This year's meetings of the National People's Congress and the Chinese People's Political Consultative Conference are the first to be held after the publication of the party's landmark blueprint for reform. Chapter eight of the "Decision on Major Issues Concerning Comprehensively Deepening Reform" deals with political reform. We hope to see signs of change at this week's meetings.
Article 27 of the resolution pledges to improve the legislative system to "keep up with the times". It upholds the people's congresses as the foundation of China's political system and sets out eight targets for change:
Perfect the rule of law by improving the quality of the legislation and deterring protectionist behaviour by local interests.
Improve government by the people, by enabling the legislature to set laws and supervise official conduct.
Ensure official decision-making is properly debated and scrutinised.
Enhance the legislature's ability to scrutinise fiscal budgets and national assets.
Implement sound tax laws.
Improve the communication between the NPC Standing Committee and NPC delegates.
Do more to reach out to people through better networking agencies, the internet and other means.
- Improve operations so that more people can take part in the process of lawmaking.
Undeniably, China's people's congresses have made some strides. They have enacted a body of laws that now form the basis of our legal system, while the formation of various committees have strengthened the legislature's function. Even the recent vote-buying scandals point to the legislature's growth in stature: there's now a buoyant trade of these coveted seats on the black market.
Despite these improvements, the legislature falls far short of the goals set out in the blueprint. For example, it remains a much-mocked rubber stamp. Any reform won't come easily.
Yet it must change. The blueprint calls for more rigorous scrutiny of government budgets and state assets. Given the overhaul of the tax system, we expect to hear about moves to consolidate the fiscal budget this week, as well as new steps to enhance scrutiny of state-owned enterprises.
According to leaked news about the agenda, delegates are unlikely to touch on amendments to the Budget Law. Opinions about how to proceed are clearly divided. However, we hope the people's representatives in Beijing will set some dates to speed up the process, as the draft amendments must be discussed by June this year before they lapse.
With so much to do and so little time, our leaders must set the ball rolling with some near- and medium-term targets.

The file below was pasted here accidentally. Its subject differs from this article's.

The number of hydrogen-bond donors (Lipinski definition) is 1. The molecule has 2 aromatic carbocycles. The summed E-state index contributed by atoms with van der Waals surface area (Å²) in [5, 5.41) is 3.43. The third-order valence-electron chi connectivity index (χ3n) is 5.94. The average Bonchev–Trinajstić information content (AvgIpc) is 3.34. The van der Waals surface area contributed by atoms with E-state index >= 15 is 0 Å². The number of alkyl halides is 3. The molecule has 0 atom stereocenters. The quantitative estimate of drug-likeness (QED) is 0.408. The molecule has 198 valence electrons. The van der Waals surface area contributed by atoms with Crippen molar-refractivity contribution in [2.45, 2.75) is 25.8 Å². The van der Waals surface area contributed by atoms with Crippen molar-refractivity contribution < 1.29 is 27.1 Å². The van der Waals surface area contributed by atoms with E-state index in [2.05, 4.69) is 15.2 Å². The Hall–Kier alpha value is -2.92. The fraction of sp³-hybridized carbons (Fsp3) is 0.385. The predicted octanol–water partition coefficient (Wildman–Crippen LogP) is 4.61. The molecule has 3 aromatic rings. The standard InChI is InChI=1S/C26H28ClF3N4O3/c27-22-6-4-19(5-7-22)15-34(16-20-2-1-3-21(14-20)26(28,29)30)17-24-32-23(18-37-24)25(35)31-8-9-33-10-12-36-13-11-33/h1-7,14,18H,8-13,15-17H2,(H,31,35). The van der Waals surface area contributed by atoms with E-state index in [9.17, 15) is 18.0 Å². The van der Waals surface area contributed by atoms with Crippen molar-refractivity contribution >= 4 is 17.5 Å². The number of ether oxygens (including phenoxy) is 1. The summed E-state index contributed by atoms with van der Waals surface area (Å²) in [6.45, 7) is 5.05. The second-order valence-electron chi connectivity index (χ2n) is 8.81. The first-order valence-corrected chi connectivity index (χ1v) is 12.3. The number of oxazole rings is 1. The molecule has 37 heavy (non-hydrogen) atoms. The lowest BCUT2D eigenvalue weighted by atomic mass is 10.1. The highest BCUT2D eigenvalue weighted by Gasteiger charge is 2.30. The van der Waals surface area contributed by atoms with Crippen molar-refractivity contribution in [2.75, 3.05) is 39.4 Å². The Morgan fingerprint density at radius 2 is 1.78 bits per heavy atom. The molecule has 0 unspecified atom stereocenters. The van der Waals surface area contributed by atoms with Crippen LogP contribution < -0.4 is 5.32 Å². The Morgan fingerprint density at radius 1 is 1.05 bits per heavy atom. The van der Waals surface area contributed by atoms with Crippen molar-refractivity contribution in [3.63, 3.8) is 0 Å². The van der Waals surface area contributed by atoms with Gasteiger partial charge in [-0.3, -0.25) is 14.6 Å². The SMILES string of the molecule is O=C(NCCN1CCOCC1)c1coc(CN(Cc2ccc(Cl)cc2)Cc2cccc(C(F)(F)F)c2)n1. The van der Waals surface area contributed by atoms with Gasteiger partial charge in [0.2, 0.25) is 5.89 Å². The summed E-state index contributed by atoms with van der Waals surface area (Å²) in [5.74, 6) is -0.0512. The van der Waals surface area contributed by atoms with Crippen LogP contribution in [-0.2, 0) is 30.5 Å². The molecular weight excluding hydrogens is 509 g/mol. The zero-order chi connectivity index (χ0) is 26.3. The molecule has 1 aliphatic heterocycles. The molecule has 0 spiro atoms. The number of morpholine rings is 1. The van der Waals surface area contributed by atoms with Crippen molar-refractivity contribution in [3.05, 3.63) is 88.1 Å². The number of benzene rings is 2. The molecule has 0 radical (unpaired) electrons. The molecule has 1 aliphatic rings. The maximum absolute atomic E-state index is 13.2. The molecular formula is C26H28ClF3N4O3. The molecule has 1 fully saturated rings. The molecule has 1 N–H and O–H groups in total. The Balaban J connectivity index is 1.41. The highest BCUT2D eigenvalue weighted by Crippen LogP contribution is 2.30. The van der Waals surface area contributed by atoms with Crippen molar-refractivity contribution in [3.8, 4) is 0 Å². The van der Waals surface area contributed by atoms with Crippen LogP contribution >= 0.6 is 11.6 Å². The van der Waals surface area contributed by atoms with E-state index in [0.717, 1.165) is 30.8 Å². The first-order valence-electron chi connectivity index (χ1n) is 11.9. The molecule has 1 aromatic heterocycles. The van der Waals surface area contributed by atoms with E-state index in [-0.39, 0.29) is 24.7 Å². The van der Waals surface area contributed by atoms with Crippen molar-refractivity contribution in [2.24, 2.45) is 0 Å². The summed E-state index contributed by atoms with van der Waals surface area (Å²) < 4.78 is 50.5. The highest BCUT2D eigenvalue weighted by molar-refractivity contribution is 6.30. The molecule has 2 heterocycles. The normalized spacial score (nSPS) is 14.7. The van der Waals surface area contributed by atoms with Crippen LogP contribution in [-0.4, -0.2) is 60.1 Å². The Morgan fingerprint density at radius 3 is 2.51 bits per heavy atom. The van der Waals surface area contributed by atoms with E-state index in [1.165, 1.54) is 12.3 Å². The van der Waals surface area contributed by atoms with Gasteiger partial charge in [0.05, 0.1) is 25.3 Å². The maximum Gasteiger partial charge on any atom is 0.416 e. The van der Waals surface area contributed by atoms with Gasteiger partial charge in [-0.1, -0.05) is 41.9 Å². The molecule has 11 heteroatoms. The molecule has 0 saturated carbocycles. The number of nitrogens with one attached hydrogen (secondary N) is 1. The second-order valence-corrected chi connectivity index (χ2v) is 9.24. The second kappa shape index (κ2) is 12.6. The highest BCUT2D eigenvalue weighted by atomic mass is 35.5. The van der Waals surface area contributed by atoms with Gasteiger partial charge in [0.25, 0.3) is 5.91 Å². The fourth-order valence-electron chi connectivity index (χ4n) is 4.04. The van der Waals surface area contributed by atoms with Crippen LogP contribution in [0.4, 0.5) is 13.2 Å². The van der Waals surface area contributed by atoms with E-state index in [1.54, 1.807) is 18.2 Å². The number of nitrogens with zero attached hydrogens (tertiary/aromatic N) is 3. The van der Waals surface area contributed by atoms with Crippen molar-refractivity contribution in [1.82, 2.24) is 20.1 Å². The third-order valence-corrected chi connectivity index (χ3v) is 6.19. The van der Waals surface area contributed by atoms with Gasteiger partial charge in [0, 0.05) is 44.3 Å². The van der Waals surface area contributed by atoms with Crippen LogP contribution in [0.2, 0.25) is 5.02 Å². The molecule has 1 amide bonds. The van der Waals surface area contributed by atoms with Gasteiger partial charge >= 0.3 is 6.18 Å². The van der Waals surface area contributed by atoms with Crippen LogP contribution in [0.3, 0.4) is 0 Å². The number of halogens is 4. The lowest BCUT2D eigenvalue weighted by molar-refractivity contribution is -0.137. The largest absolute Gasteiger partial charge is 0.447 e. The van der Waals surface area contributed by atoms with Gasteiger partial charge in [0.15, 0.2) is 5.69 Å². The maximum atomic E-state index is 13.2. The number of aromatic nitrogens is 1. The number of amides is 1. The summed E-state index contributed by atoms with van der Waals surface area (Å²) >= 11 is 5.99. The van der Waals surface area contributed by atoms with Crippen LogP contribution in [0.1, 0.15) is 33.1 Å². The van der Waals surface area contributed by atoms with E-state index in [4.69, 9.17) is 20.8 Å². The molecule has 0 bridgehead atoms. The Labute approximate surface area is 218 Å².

Immediately, our leaders must strengthen the channels of communication between the NPC Standing Committee and other delegates, and proactively reach out to the people.
In many of the corruption cases that have been uncovered, the liaison committee within the people's congresses played a critical enabling role. Thus, these committees must be subject to more oversight without delay.
The quicker these steps are taken, the sooner they become part of the normal functions of a healthy people's congress. The facts have proved that democratic government cannot be realised without the support of democratic institutions; the essence of democracy can't be separated from its form.
In the medium term, a whole host of issues should be tackled, including reviewing the size of the people's congress. The main function of the legislature is to propose and debate legislation. To do this, it needs a legislature of suitable size; no reasonable debate can be conducted if the number of deputies is too large.
Further, China should consider professionalising the NPC Standing Committee. Its members bear heavy responsibilities, and it is important they have the requisite professional skills and public service experience. There are many factors to consider, of course, including appropriate remuneration. Hence, pilot programmes are a good option.
In 2003, the legislature appointed 19 "special Standing Committee members". And some other local congresses have also started trials of their own. But such efforts appeared to have stalled in recent years. Now's the time to restart them.
Extending the time legislatures are in session will also be helpful.
The people's congresses are a key part of a nation that has pledged to uphold government by the people. Let the recent political unrest in other parts of the world be a lesson to us: a people long victimised by a corrupt government with no avenue for redress will grow angry and agitate for change.
Over 60 years ago, the Communist Party won public support with its promise of democratic government. The party's top leaders made this pledge again in the reform blueprint. They should know the easiest route to democracy is to strengthen the people's congresses.
This article is provided by Caixin Media, and the Chinese version of it was first published in Century Weekly magazine. www.caing.com